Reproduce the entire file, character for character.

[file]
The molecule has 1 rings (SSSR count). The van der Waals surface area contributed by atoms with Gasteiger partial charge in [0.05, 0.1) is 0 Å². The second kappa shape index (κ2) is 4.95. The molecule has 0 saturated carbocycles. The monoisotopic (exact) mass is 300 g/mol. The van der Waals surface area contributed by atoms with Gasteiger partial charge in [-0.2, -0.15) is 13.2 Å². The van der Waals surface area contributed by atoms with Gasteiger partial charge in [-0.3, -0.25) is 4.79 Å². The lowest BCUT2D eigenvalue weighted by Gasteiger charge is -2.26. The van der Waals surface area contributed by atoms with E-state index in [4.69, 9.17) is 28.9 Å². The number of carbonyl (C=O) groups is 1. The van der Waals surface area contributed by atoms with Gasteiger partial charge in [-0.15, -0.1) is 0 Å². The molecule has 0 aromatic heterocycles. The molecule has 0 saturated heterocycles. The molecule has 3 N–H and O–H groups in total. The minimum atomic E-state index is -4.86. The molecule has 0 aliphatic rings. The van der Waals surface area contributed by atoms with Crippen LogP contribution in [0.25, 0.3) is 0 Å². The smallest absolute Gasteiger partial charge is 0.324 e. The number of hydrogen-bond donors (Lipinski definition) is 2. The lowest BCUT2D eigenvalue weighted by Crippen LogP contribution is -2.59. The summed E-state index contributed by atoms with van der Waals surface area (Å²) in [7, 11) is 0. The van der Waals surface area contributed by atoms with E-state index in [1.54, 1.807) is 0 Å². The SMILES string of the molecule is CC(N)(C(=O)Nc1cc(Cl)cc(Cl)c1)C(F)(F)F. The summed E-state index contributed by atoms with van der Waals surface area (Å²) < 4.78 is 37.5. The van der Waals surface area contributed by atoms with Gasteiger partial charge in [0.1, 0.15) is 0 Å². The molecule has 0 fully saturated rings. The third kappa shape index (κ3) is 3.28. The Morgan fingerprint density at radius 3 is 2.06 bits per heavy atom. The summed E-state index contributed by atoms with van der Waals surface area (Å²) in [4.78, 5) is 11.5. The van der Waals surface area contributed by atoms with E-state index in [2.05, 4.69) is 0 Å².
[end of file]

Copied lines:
The molecule has 1 rings (SSSR count). The van der Waals surface area contributed by atoms with Gasteiger partial charge in [0.05, 0.1) is 0 Å². The second kappa shape index (κ2) is 4.95. The molecule has 0 saturated carbocycles. The monoisotopic (exact) mass is 300 g/mol. The van der Waals surface area contributed by atoms with Gasteiger partial charge in [-0.2, -0.15) is 13.2 Å². The van der Waals surface area contributed by atoms with Gasteiger partial charge in [-0.3, -0.25) is 4.79 Å². The lowest BCUT2D eigenvalue weighted by Gasteiger charge is -2.26. The van der Waals surface area contributed by atoms with E-state index in [4.69, 9.17) is 28.9 Å². The number of carbonyl (C=O) groups is 1. The van der Waals surface area contributed by atoms with Gasteiger partial charge in [-0.15, -0.1) is 0 Å². The molecule has 0 aromatic heterocycles. The molecule has 0 saturated heterocycles. The molecule has 3 N–H and O–H groups in total. The minimum atomic E-state index is -4.86. The molecule has 0 aliphatic rings. The van der Waals surface area contributed by atoms with Crippen LogP contribution in [0.25, 0.3) is 0 Å². The smallest absolute Gasteiger partial charge is 0.324 e. The number of hydrogen-bond donors (Lipinski definition) is 2. The lowest BCUT2D eigenvalue weighted by Crippen LogP contribution is -2.59. The summed E-state index contributed by atoms with van der Waals surface area (Å²) in [7, 11) is 0. The van der Waals surface area contributed by atoms with E-state index in [1.54, 1.807) is 0 Å². The SMILES string of the molecule is CC(N)(C(=O)Nc1cc(Cl)cc(Cl)c1)C(F)(F)F. The summed E-state index contributed by atoms with van der Waals surface area (Å²) < 4.78 is 37.5. The van der Waals surface area contributed by atoms with Gasteiger partial charge in [0.1, 0.15) is 0 Å². The molecule has 0 fully saturated rings. The third kappa shape index (κ3) is 3.28. The Morgan fingerprint density at radius 3 is 2.06 bits per heavy atom. The summed E-state index contributed by atoms with van der Waals surface area (Å²) in [4.78, 5) is 11.5. The van der Waals surface area contributed by atoms with E-state index in [2.05, 4.69) is 0 Å².